Robert Blelloch, MD, PhD, professor of urology received a Catalyst award in Spring 2018 for the development of small molecule inhibitors of immune checkpoint protein presentation. This included an award and consultation - the Catalyst program team is excited to see the project's progress. His translational research on the role of exosomal PD-L1 in resistance to immunotherapy was published recently in the journal Cell and has been featured in the New York Times and on the NIH Director’s Blog.

Immunotherapy drugs known as checkpoint inhibitors have revolutionized cancer treatment: many patients with malignancies that until recently would have been considered untreatable are experiencing long-term remissions. But the majority of patients don’t respond to these drugs, and they work far better in some cancers than others, for reasons that have befuddled scientists. Now, UC San Francisco researchers have identified a surprising phenomenon that may explain why many cancers don’t respond to these drugs, and hints at new strategies to unleash the immune sysystem against disease.

April 11, 2019

Dena Dubal
Catalyst Awardee Dena Dubal's Research on Drug to Turbocharge the Brain

UC San Francisco CTSI

The New York Times featured the research of Catalyst Awardee and UCSF Professor Dena Dubal, MD, PhD.

One Day There May Be a Drug to Turbocharge the Brain. Who Should Get It?

In 2011, Dr. Dena Dubal was hired by the University of California, San Francisco, as an assistant professor of neurology. She set up a new lab with one chief goal: to understand a mysterious hormone called Klotho.

Dr. Dubal wondered if it might be the key to finding effective treatments for dementia and other disorders of the aging brain. At the time, scientists only knew enough about Klotho to be fascinated by it.

Mice bred to make extra Klotho lived 30 percent longer, for instance. But scientists also had found Klotho in the brain, and so Dr. Dubal launched experiments to see whether it had any effect on how mice learn and remember.

April 10, 2019

Dr. Bharucha smiling,talks with a female patient, face indistinct Mayo Clinic
The lowdown with Dr. Bharucha: Gastroenterology researcher and clinical trials guru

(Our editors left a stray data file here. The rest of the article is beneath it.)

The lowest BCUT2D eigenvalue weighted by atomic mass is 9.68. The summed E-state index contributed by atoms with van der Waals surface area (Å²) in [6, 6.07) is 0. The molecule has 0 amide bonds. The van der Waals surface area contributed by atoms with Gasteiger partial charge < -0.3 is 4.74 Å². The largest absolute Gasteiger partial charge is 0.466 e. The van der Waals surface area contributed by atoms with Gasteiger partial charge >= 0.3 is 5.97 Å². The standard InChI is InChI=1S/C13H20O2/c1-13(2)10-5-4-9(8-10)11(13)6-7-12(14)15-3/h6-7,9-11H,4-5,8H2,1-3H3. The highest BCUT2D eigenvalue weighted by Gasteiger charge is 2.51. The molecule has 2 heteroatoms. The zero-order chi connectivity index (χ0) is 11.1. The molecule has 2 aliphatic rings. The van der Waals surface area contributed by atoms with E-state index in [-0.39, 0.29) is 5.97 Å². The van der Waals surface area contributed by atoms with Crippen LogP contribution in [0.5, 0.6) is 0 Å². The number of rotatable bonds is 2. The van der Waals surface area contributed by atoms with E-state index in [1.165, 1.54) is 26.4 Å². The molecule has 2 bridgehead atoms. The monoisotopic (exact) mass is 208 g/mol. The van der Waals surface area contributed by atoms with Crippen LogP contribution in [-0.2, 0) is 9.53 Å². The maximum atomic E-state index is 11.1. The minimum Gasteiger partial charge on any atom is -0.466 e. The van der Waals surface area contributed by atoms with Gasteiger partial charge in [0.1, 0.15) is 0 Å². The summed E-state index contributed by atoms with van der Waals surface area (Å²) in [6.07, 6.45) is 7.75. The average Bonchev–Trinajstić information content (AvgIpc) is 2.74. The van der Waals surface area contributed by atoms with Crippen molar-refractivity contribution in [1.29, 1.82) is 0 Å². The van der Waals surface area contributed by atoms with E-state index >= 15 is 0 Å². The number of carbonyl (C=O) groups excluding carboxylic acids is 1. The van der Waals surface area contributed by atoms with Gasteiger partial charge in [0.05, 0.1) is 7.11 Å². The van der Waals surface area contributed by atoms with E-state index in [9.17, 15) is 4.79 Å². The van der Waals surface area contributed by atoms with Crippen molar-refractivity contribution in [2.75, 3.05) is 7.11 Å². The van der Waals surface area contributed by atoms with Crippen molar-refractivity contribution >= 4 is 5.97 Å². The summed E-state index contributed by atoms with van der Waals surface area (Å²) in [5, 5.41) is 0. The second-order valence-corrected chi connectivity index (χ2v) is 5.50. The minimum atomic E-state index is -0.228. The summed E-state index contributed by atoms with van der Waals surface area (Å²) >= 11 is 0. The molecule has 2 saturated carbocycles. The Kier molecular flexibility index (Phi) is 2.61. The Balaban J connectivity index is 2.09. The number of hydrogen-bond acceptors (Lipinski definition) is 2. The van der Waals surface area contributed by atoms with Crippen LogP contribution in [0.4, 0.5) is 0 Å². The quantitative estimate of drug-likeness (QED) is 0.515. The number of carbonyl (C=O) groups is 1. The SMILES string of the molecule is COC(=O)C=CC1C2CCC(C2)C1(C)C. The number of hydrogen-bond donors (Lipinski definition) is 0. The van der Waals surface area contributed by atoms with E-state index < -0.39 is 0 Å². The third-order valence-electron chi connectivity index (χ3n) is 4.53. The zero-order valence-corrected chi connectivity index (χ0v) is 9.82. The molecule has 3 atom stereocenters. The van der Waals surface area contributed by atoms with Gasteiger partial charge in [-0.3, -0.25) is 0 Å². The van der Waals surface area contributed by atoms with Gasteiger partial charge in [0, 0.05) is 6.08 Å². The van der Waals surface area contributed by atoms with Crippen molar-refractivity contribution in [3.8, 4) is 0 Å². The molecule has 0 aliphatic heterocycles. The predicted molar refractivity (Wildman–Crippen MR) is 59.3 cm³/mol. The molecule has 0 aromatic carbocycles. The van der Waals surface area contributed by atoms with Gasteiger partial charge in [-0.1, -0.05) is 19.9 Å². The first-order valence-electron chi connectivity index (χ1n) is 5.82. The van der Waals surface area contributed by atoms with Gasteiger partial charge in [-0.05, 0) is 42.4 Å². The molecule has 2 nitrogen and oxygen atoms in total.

Mayo Clinic Center for Clinical and Translational Science

For Adil Bharucha, M.B.B.S., M.D., research is a passion nurtured over time. A passion, he says, that came to him, not in a dazzling “a-ha moment,” but slowly, through the encouragement of mentors, the exhilarating feeling of discovery, and the compassion he felt for his patients—“through osmosis,” he says.

He began his medical studies at University of Bombay, in India and then came to the United States, where he accepted a residency, then a fellowship, in gastroenterology at Mayo Clinic, and later joined the staff.

Now, 27 years and more than 200 research papers later, he is director of the Office of Clinical Trials, in the Mayo Clinic Center for Clinical and Translational Science.  Under his leadership, the Office of Clinical Trials works with study teams and sponsors to facilitate clinical trials that accelerate the translation of medical discoveries into patient care.

April 04, 2019

Portraits of Michael Gionfriddo, Shawna Ehlers, and Garett Schramm Mayo Clinic
How Mayo Clinic recruits and trains researchers from within

Mayo Clinic Center for Clinical and Translational Science

Mayo Clinic has a long history of encouraging its clinicians to pursue research. This is because some of the most critical advances in medicine happen when clinicians see something in a patient they’ve never seen before and set out to find the answers.

But the question often arises: How does a clinician acquire the specialized skills and knowledge to make the jump into research?

April 01, 2019

Courtesy T.J. Sharpe
Cancer survivor advocates for clinical trial participation

Virginia Commonwealth University C. Kenneth and Dianne Wright Center for Clinical and Translational Research

T.J. Sharpe was diagnosed with metastatic melanoma just weeks after the birth of his second child in August 2012. Sharpe had overcome the most dangerous form of skin cancer 12 years prior, so news of the recurrence came as a shock. What followed was even more shocking, when doctors told him he had less than two years to live. Not willing to let his life be defined by a diagnosis, Sharpe enrolled in two clinical trials to try to beat his long odds of survival. Now nearly seven years after that second diagnosis and living cancer free, the Fort Lauderdale, Florida-resident has forged a career as a patient advocate and clinical trial experience expert, making it his life’s mission to share the value of clinical research with audiences around the country. 

On April 12, Sharpe will visit Richmond, Virginia to speak about his experience with clinical trials at the Virginia Clinical Research Conference, hosted by the VCU C. Kenneth and Dianne Wright Center for Clinical and Translational Research.

March 29, 2019

Jeff Anderson, Bharath Wootla, and Nathan Wiedenman pose in the Gonda Building atrium Mayo Clinic
‘Bridge building specialists’ keep science moving forward

Mayo Clinic Center for Clinical and Translational Science